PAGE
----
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Chemistry & Biochemistry

The basic tools you will need to research topics in chemistry and biochemistry, along with resources to help you write effectively within the discipline.

How to Identify Peer Reviewed Journals

How to Identify Peer Reviewed Journals

Peer review is defined as “a process of subjecting an author’s scholarly work, research or ideas to the scrutiny of others who are experts in the same field” (). Peer review is intended to serve two purposes:

  1. It acts as a filter to ensure that only high quality research is published, especially in reputable journals, by determining the validity, significance and originality of the study.
  2. Peer review is intended to improve the quality of manuscripts that are deemed suitable for publication. Peer reviewers provide suggestions to authors on how to improve the quality of their manuscripts, and also identify any errors that need correcting before publication.

How do you determine whether an article qualifies as being a peer-reviewed journal article?

  • If you're searching for articles in certain databases, you can limit your search to peer-reviewed sources simply by selecting a tab or checking a box on the search screen.
  • If you have an article, an indication that it has been through the peer review process will be the publication history, usually at the beginning or end of the article.
  • If you're looking at the journal itself, go to the editorial statement or instructions to authors (usually in the first few pages of the journal or at the end) for references to the peer-review process.
  • Lookup the journal by title or ISSN in the ProQuest Source Evaluation Aid
  • Careful! Not all information in a peer-reviewed journal is actually reviewed. Editorials, letters to the editor, book reviews, and other types of information don't count as articles, and may not be accepted by your professor.

What about preprint sites and ResearchGate?

  • A preprint is a piece of research that has not yet been peer reviewed and published in a journal. In most cases, they can be considered final drafts or working papers. Preprint sites are great sources of current research - and most preprint sites will provide a link to a later, peer-reviewed version of an article.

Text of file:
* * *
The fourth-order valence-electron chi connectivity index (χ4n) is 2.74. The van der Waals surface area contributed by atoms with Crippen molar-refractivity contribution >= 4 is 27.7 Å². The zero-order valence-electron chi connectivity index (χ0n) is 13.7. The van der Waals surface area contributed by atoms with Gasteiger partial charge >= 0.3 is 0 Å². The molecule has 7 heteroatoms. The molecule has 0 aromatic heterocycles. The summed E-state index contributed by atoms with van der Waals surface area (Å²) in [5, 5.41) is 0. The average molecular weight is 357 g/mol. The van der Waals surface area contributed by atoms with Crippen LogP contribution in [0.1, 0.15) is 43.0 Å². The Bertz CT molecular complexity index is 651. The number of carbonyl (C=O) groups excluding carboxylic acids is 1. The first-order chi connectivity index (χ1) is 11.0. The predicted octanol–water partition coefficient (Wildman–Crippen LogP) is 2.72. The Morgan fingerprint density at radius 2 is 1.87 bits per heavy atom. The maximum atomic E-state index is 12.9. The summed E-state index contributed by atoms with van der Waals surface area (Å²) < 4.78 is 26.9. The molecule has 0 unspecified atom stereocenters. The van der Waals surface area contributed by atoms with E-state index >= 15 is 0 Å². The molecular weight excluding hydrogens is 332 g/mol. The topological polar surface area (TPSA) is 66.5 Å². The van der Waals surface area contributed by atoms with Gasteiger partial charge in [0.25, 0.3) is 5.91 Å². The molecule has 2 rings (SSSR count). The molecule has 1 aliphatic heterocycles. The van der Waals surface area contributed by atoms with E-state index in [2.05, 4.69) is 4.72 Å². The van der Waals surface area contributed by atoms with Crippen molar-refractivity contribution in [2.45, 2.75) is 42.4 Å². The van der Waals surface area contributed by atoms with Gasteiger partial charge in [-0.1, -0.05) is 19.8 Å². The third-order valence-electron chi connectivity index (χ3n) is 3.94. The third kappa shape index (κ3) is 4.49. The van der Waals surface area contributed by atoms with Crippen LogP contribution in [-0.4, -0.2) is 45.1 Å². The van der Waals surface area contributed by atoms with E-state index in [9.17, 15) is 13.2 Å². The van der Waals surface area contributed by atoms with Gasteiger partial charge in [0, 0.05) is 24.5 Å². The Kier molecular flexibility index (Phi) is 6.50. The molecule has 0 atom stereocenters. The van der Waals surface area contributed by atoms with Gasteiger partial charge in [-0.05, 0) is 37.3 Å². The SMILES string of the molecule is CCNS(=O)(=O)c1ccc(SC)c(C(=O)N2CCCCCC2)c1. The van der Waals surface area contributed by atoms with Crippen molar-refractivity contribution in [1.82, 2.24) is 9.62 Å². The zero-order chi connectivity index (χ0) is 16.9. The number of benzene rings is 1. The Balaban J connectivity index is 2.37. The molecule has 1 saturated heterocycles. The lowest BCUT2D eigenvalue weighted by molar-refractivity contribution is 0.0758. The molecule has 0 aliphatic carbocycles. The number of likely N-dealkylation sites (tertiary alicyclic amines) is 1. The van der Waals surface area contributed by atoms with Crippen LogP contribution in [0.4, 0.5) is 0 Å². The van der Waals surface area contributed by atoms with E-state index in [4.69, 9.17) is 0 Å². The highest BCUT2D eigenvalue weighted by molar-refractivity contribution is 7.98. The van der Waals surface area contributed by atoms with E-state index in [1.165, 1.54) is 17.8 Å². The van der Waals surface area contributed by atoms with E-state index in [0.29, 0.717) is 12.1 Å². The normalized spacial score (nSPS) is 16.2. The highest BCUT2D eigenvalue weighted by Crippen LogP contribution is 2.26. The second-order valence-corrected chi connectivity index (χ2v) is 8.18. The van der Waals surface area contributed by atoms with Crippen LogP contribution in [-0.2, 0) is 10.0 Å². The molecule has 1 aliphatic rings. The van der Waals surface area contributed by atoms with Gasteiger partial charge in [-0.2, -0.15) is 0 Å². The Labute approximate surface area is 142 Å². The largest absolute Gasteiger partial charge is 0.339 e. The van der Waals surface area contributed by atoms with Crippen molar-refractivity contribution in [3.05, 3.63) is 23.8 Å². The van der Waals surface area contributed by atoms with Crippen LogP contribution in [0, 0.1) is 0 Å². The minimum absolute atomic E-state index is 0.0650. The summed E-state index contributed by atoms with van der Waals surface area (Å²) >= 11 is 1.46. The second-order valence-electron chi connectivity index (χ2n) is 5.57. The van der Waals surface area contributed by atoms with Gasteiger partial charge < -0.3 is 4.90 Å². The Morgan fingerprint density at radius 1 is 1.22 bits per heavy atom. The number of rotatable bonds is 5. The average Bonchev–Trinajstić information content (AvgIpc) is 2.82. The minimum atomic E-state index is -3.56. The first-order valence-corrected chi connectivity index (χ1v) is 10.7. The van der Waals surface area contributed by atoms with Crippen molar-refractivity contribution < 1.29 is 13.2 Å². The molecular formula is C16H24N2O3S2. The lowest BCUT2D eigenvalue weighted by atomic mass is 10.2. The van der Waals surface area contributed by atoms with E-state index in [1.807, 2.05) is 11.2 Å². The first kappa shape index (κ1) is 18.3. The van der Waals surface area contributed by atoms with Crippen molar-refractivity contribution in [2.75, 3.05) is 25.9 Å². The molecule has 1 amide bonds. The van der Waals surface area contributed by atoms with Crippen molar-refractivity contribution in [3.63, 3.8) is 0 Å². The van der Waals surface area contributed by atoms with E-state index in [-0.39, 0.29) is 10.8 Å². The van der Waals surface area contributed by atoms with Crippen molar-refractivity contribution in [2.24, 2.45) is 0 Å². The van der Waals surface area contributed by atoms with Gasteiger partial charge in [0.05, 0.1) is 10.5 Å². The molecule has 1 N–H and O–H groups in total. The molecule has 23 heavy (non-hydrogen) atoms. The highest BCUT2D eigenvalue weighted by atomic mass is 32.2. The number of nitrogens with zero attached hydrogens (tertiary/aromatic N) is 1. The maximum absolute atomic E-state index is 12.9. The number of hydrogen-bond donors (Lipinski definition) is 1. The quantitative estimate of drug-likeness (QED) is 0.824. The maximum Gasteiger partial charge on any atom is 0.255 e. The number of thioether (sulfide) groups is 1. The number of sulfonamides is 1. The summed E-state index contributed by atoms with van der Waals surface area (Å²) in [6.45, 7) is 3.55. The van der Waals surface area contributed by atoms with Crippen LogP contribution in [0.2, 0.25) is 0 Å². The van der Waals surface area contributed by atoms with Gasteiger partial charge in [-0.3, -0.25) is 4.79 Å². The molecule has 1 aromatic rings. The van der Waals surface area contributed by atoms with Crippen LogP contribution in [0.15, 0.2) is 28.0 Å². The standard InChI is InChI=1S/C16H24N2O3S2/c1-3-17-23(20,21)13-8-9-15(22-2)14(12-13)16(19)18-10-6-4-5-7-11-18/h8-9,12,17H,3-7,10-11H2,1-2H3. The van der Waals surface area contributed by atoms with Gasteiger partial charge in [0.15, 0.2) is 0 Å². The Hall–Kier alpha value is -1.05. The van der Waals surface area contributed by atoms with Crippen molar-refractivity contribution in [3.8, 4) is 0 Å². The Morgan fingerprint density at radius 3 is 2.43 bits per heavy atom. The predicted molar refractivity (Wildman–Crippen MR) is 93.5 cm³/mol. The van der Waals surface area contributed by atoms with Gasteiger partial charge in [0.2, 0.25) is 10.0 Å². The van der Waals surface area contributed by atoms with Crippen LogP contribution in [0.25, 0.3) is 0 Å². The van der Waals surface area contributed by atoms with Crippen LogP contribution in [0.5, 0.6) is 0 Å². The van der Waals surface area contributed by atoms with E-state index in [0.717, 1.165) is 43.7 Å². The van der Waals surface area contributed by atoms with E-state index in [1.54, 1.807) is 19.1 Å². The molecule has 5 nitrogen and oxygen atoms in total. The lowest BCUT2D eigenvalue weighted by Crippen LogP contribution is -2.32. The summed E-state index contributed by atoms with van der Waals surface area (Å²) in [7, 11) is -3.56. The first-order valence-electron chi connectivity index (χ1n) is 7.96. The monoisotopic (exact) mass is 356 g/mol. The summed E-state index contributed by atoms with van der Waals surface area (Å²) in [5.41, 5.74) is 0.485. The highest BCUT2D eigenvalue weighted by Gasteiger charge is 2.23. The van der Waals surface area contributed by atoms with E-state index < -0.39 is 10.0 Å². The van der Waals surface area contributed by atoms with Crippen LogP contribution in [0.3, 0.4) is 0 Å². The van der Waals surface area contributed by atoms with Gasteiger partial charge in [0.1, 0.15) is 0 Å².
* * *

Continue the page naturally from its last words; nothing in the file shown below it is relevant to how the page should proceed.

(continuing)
• ResearchGate is a commercial social networking site for scientists and researchers to share papers, ask and answer questions, and find collaborators. Members can upload research output including papers, chapters, negative results, patents, research proposals, methods, presentations, etc. Researchers can access these materials, and also contact members to ask for access to material that has not been shared, usually because of copyright restrictions. There is a filter to limit results to articles, but it can be difficult to determine the publication history of ResearchGate items and whether they have been published in peer reviewed sources.

How to Identify Primary Research Articles

How to Identify Primary Research Articles

A primary research article reports on an empirical research study conducted by the authors. The goal of a primary research article is to present the result of original research that makes a new contribution to the body of knowledge. 

Characteristics:

  • Almost always published in a peer-reviewed journal
  • Asks a research question or states a hypothesis or hypotheses
  • Identifies a research population
  • Describes a specific research method
  • Tests or measures something
  • Often (but not always) structured in a standard format called IMRAD: Introduction, Methods, Results, and Discussion
  • Words to look for as clues include: analysis, study, investigation, examination, experiment, numbers of people or objects analyzed, content analysis, or surveys.

To contrast, the following are not primary research articles (i.e., they are secondary sources):

  • Literature reviews/Review articles
  • Meta-Analyses (studies that arrive at conclusions based on research from many other studies)
  • Editorials & Letters
  • Dissertations

Articles that are NOT primary research articles may discuss the same research, but they are not reporting on original research, they are summarizing and commenting on research conducted and published by someone else. For example, a literature review provides commentary and analysis of research done by other people, but it does not report the results of the author's own study and is not primary research.